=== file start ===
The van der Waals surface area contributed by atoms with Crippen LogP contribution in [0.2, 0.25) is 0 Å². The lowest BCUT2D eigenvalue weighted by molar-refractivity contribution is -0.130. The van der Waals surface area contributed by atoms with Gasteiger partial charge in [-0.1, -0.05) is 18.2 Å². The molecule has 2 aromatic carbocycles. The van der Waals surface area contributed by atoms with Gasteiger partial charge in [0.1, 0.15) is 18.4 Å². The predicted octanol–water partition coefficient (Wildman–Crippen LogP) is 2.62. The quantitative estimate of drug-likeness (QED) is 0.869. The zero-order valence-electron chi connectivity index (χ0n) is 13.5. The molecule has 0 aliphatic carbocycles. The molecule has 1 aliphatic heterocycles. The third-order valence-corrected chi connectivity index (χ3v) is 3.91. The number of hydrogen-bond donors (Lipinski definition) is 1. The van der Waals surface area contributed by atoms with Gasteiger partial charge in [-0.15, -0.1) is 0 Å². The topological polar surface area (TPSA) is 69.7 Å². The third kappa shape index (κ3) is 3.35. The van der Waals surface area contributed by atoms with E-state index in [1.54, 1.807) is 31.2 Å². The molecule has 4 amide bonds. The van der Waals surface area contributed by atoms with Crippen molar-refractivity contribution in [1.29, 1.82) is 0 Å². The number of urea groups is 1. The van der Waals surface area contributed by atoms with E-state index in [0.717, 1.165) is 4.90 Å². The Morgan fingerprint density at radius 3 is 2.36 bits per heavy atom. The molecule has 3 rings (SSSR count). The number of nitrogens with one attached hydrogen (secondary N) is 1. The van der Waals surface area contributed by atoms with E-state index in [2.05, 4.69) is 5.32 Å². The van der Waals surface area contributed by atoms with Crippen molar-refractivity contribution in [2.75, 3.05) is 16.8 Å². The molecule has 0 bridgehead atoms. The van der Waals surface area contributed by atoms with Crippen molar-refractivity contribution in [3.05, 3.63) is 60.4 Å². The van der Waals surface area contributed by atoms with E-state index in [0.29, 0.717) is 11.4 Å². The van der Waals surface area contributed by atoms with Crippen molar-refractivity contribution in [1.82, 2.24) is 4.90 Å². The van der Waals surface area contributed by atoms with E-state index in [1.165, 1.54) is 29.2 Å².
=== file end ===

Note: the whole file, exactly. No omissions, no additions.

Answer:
The van der Waals surface area contributed by atoms with Crippen LogP contribution in [0.2, 0.25) is 0 Å². The lowest BCUT2D eigenvalue weighted by molar-refractivity contribution is -0.130. The van der Waals surface area contributed by atoms with Gasteiger partial charge in [-0.1, -0.05) is 18.2 Å². The molecule has 2 aromatic carbocycles. The van der Waals surface area contributed by atoms with Gasteiger partial charge in [0.1, 0.15) is 18.4 Å². The predicted octanol–water partition coefficient (Wildman–Crippen LogP) is 2.62. The quantitative estimate of drug-likeness (QED) is 0.869. The zero-order valence-electron chi connectivity index (χ0n) is 13.5. The molecule has 0 aliphatic carbocycles. The molecule has 1 aliphatic heterocycles. The third-order valence-corrected chi connectivity index (χ3v) is 3.91. The number of hydrogen-bond donors (Lipinski definition) is 1. The van der Waals surface area contributed by atoms with Gasteiger partial charge in [-0.15, -0.1) is 0 Å². The topological polar surface area (TPSA) is 69.7 Å². The third kappa shape index (κ3) is 3.35. The van der Waals surface area contributed by atoms with E-state index in [1.54, 1.807) is 31.2 Å². The molecule has 4 amide bonds. The van der Waals surface area contributed by atoms with Crippen molar-refractivity contribution in [1.29, 1.82) is 0 Å². The number of urea groups is 1. The van der Waals surface area contributed by atoms with E-state index in [0.717, 1.165) is 4.90 Å². The Morgan fingerprint density at radius 3 is 2.36 bits per heavy atom. The molecule has 3 rings (SSSR count). The number of nitrogens with one attached hydrogen (secondary N) is 1. The van der Waals surface area contributed by atoms with E-state index in [2.05, 4.69) is 5.32 Å². The van der Waals surface area contributed by atoms with Crippen molar-refractivity contribution in [2.75, 3.05) is 16.8 Å². The molecule has 0 bridgehead atoms. The van der Waals surface area contributed by atoms with Crippen molar-refractivity contribution in [3.05, 3.63) is 60.4 Å². The van der Waals surface area contributed by atoms with E-state index in [0.29, 0.717) is 11.4 Å². The van der Waals surface area contributed by atoms with Crippen molar-refractivity contribution in [1.82, 2.24) is 4.90 Å². The van der Waals surface area contributed by atoms with E-state index in [1.165, 1.54) is 29.2 Å².